Myth #2: It is illegal for the Ark Encounter to hire only those people who can sign its statement of faith. While the Ark Encounter has not yet determined what its hiring policies will be, AiG points out the following to counter this myth:
- It is well established in federal and state law that religious organizations are permitted to give employment preference to adherents of their own religion. Ark Encounter, which is owned and operated by a Christian organization, is allowed to avail itself of these provisions of law just as every other religious corporation in Kentucky does. This approach, of course, just makes sense. Without this important provision in law, no church or religious organization would be able to maintain its identity or any consistency of message.
- While federal law (Title VII of the Civil Rights Act of 1964) prohibits discrimination in hiring practices, it specifically carves out the above exception for churches and religious organizations.
- State law (Kentucky Revised Statute Section 344.090) provides: “[I]t is not unlawful practice for . . . a religious corporation, association, or society to employ an individual on the basis of his religion …”
Answers in Genesis believes it is just like every other religious group and that there is nothing unique or special in regard to employment of staff. According to AiG, those who hold to a different view of hiring can’t cite a specific, applicable state or federal law or statute that would support their position.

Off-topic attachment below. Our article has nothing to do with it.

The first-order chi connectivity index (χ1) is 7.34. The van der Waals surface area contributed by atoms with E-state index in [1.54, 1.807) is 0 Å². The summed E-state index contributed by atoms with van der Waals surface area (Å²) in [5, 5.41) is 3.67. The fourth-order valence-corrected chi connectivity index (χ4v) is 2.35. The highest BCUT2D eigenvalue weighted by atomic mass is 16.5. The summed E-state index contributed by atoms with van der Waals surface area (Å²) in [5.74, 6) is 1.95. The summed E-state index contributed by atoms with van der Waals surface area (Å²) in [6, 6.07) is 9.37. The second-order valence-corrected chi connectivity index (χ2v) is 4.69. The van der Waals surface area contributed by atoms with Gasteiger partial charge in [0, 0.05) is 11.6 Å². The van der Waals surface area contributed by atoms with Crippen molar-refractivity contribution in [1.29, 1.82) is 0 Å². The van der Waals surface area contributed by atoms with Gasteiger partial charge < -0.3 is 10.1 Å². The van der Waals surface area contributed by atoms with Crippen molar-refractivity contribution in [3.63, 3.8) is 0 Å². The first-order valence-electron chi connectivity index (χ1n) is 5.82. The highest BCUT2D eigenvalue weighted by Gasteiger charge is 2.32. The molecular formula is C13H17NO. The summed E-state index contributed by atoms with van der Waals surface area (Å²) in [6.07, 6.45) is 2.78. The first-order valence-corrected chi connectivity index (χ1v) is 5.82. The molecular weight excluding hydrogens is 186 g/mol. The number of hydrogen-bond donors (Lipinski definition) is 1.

Myth #3: The possible refund of a portion of state sales tax collected at the opened Ark Encounter is a violation of the so-called “separation of church and state.” This myth has already been debunked by an attorney with the American Civil Liberties Union of Kentucky, who told “USA Today” in 2010 that the state’s Tourism Development Act, which provides for the partial refund of sales tax to successful attractions, should be non-discriminatory toward the Ark Encounter. The ACLU lawyer told the newspaper that “courts have found that giving such tax exemptions on a non-discriminatory basis does not violate the establishment clause [of the First Amendment], even when the tax exemption goes to a religious purpose.”
Ultimately, AiG contends, Kentucky and its residents will benefit from the tax revenue the Ark will generate (even after the refund of sales tax), as well as from the state income tax collected from people to be hired in the region as a result of the Ark’s opening—and from the sales tax collected at businesses created in the area because of the Ark. This massive revenue for the state will go toward funding many programs to benefit its citizens.
It was the state’s tourism incentive that originally led the organization to choose Kentucky as the place to build, AiG officials reflected. This month, construction progresses at the Ark site. For additional information, see www.ArkEncounter.com
Note to Editors: For additional information or interview requests, please contact Melany Ethridge of A. Larry Ross Communications at 972.267.1111 or Melany@alarryross.com.